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Keywords:

  • childhood obesity;
  • overweight;
  • body mass index;
  • nutritional education;
  • exercise;
  • BMI percentile;
  • BMI gain

Abstract

  1. Top of page
  2. Abstract
  3. Introduction
  4. Design and Methods
  5. Results
  6. Discussion
  7. References

Objective

Study the effects of multiple exercise and nutritional educational interventions on adverse body mass index (BMI) gain of BMI sub-groups of predominately Hispanic six through eight year-old children at high risk for obesity.

Methods

BMI and demographic data were recorded at baseline and six months later in 749 first and second grade public school children at four elementary schools. Two schools (intervention group) received 150 min of extra physical education classes, weekly cooking classes, a structured nutritional curriculum, and parental counseling. BMI changes were calculated for each student and compared by BMI percentile subgroups using the two tailed T-test.

Results

No statistical BMI differences occurred between intervention and control group children below the 25th percentile. Significance differences in BMI gain were noted from the 25th to the 50th percentile (P = 0.027), 50th-75th percentile (P = 0.045), and 75th-95th percentile (P = 0.00007), but not for the 95th-98th percentile (P = 0.288), 98th and above (P = 0.223), or both obese groups combined (P = 0.085).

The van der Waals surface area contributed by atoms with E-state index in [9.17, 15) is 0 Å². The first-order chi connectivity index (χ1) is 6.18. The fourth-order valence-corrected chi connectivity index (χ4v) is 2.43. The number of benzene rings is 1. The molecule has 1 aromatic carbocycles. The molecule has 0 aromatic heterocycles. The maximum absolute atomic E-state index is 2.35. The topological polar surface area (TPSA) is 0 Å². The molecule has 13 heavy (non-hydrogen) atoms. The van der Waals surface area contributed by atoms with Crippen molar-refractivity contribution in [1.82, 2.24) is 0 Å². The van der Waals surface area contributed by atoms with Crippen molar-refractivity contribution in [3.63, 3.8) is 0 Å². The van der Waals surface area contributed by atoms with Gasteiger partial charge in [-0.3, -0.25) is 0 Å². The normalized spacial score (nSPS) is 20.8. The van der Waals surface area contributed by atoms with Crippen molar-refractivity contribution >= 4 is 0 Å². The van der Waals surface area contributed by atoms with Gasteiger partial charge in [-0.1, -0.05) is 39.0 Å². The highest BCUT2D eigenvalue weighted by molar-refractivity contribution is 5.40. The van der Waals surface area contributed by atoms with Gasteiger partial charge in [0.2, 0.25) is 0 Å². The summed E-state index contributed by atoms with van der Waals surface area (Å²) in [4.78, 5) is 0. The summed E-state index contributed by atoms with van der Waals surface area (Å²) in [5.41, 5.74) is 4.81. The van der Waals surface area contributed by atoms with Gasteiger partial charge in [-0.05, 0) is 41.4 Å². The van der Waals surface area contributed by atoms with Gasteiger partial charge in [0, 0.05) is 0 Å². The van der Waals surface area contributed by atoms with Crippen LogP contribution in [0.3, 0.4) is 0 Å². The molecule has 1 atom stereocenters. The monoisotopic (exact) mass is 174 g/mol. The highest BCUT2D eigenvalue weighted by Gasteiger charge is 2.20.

Conclusions

Nutritional education and exercise can prevent but not treat obesity in predominately Hispanic first and second grade children. BMI subgroups should be studied to avoid masking differing outcomes of obese and nonobese children.


Introduction

  1. Top of page
  2. Abstract
  3. Introduction
  4. Design and Methods
  5. Results
  6. Discussion
  7. References

Childhood Obesity now affects 19.6% of all children aged 6 through 11 [1]. Given the association of childhood obesity with adult obesity [2-4] and insulin resistance [5, 6], early intervention may decrease the considerable added disease burden associated with adult obesity [7-9].

Among children of Mexican-American descent, 22.3% of all girls and 27.1% of all boys now meet criteria for obesity [body mass index (BMI) at or exceeding the 95th percentile]. Multiple factors have been associated with higher rates of obesity. Hispanics may harbor a cultural perception that fat confers an element of health, thereby conflicting with medical advice [10]. More sedentary activities and fewer strenuous outdoor activities have contributed to markedly less energy expenditure of children as compared with 40 years ago [11]. Parental obesity doubles the risk of adult obesity among both obese and nonobese children under the age of 10 [12]. Excessive TV or screen time [13], inadequate neighborhood activities [14], or inadequate household environment [15] play a role in establishing long-term behaviors that elevate obesity rates. Low income, nonwhite racial status [16-18], and a higher rate of adult Hispanic obesity are three factors with public health implications for the changing demographics in the United States.